To let Father Luke down would have been a travesty. For seven years, I had served him faithfully each Sunday on the altar, accompanied him on trips, owed my self-esteem and integrity to the beloved cleric, and regarded him as a second “father” in my life.

With my faith teetering, my senses unraveled, off I headed toward Vienna—the city of Strauss, Mozart, and a coterie of priests awaiting my arrival.

To be continued…

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Tom Vartabedian

Tom Vartabedian is a retired journalist with the Haverhill Gazette, where he spent 40 years as an award-winning writer and photographer. He has volunteered his services for the past 46 years as a columnist and correspondent with the Armenian Weekly, where his pet project was the publication of a special issue of the AYF Olympics each September.
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7 Comments

  1. Dear Tom , Every one of us remembers some where
    Yours is Alive
    Ours’ Dikranagerd destroyed with its Cathedrals( Sourp Garabed ???)

    _________________________________

    I Shall Return Where I Belonged
    “Dikranagerd-Tikranagerd ”
    Diyarbakir: Even Yours Name Been Changed!
     
    Return dear Armenians from everywhere
    Return to your real land
    From Artsakh till Anatolia and further west to view dead rivers.
    To Tikrangerd where the King Tigranes II (Dikran the Great)*
    Implanted his first stone built on a civilized city on arid land.
     
    See the invaders change every thing
    The name and smashed every piece of rock carved.
    Changed your name to Diyar from word dar
    That means ‘homes’ in stolen languages and… why
    And king Dikran’s name to Bakir… means an early land …child
     
    Return
    To see your churches, cathedrals destroyed
    Their ground no longer has marbles …stones
    But full of wild plants …dried weeds 
    Bones of killed animals, insects scattered every where 
    Left after genocide 
    No place to pray and call old God.

    Even Almighty, scornfully lost his faith
    And left that lands
    For scavengers to breathe in
    Those who carried heavy stones of churches
    Built on seized lands, many ugly huts.
    Deprived of basic arts…
     
    Nevertheless still you can see some stones
    Crosses on them carved on Armenian alphabets
    And typical pictures of ancient animals and stars.
     
    Your BC cemmitries stay in sand alive waiting excavation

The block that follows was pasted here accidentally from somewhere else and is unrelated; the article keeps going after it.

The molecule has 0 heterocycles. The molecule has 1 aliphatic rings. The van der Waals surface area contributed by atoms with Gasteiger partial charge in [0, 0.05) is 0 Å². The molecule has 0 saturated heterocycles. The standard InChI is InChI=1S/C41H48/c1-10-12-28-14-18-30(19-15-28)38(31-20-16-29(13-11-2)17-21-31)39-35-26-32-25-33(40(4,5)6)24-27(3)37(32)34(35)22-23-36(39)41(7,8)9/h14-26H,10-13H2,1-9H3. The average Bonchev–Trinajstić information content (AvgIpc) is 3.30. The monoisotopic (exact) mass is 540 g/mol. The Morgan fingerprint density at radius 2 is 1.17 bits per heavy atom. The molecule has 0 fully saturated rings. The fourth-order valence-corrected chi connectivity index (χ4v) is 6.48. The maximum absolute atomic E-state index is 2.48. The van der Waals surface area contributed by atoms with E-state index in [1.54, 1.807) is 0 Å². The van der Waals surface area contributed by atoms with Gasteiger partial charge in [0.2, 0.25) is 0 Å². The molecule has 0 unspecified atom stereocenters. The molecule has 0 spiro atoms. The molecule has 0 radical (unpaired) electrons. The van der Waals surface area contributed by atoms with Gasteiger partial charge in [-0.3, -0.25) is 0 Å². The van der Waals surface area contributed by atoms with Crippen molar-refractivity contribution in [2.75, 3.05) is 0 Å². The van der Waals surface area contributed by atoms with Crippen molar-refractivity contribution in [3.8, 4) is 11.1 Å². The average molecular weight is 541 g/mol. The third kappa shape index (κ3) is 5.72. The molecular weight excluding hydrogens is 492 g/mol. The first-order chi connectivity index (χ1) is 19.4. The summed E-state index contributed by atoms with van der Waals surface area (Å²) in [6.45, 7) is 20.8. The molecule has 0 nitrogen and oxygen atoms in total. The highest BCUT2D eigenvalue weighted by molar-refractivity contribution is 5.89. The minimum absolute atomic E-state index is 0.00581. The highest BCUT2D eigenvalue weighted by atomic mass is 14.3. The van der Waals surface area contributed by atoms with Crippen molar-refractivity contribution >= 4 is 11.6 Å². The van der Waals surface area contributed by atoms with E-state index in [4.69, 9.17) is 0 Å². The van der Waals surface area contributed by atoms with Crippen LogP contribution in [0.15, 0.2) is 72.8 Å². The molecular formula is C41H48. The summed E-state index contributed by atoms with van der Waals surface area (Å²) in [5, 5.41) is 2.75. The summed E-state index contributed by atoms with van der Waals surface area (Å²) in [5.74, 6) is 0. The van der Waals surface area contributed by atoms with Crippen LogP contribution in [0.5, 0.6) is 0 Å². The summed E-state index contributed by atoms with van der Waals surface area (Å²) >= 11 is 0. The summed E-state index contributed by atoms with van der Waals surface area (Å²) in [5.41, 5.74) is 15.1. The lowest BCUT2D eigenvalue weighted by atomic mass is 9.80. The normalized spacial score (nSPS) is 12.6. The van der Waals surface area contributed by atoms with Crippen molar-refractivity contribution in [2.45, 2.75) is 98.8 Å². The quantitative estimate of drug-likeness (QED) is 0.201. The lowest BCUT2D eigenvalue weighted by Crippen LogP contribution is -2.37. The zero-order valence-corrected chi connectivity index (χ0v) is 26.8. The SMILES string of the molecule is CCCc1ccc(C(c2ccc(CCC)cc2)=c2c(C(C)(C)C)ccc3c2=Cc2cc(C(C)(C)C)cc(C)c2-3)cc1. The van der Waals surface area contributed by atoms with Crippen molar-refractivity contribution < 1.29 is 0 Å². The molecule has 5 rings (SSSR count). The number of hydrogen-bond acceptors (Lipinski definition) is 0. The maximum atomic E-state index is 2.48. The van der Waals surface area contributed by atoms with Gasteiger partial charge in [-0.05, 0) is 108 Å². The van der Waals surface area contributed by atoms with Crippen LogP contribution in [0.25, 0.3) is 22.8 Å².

Slayers could not reach there yet 
    Let that sunken souls arise wrestle with slayers
    Scream to reach that sky… what the slayers did
    In that artful, educated, dedicated peoples’ province.
     
    Recently, I saw on TV  
    I was shocked 
    Dikranagerd (Diyarbakir)…
    My grandparents land
    Where there were collages…
    Jingling bells
     
    My grandmother use to say
    Our house was near the cathedral
    On every Sunday, the city was sober
    We gathered there for pray!
     June 27, 2010
    ___________________________

    * Can any one tell me the name of the Cathedral was it Sourp Garabed!!!

  2. The title of the book in the above photo is not Hagop Meghabart, rather “Urbatagirk” published by Hakob Meghapart.
    Urbatagirk (Armenian: Ուրբաթագիրք) was the first book printed in Armenian. The book was printed in Venice (Italy) in 1512 by Hakob Meghapart. Urbatagirk had 124 paper pages, also 24 are colored, the pages are printed in red and black.

  3. The book in the photo above is not “Hagop Meghabart”, rather “Urabatagirk” published by Hakob Maeghapart.
    Urbatagirk (Armenian: Ուրբաթագիրք) was the first book printed in Armenian. The book was printed in Venice (Italy) in 1512 by Hakob Meghapart. Urbatagirk had 124 paper pages, also 24 are colored, the pages are printed in red and black.

  4. SylvaMD:  It is not certain that ancient Tigranocerta (Dikranagerd) was the same location as Diarbekir.  There is still scholarly discussion in progress about the exact location of Dikran’s capital. The consensus is that Dikranagerd is east of Diarbekir. 

  5. Kenny was my father’s favorite first cousin. My father often tells the story of when Kenny went on this trip and was sent for by their grandmother’s maid from their home in Armenia to come and pay her a visit when she heard ‘there was a Maloomian boy at the church’. what an experience.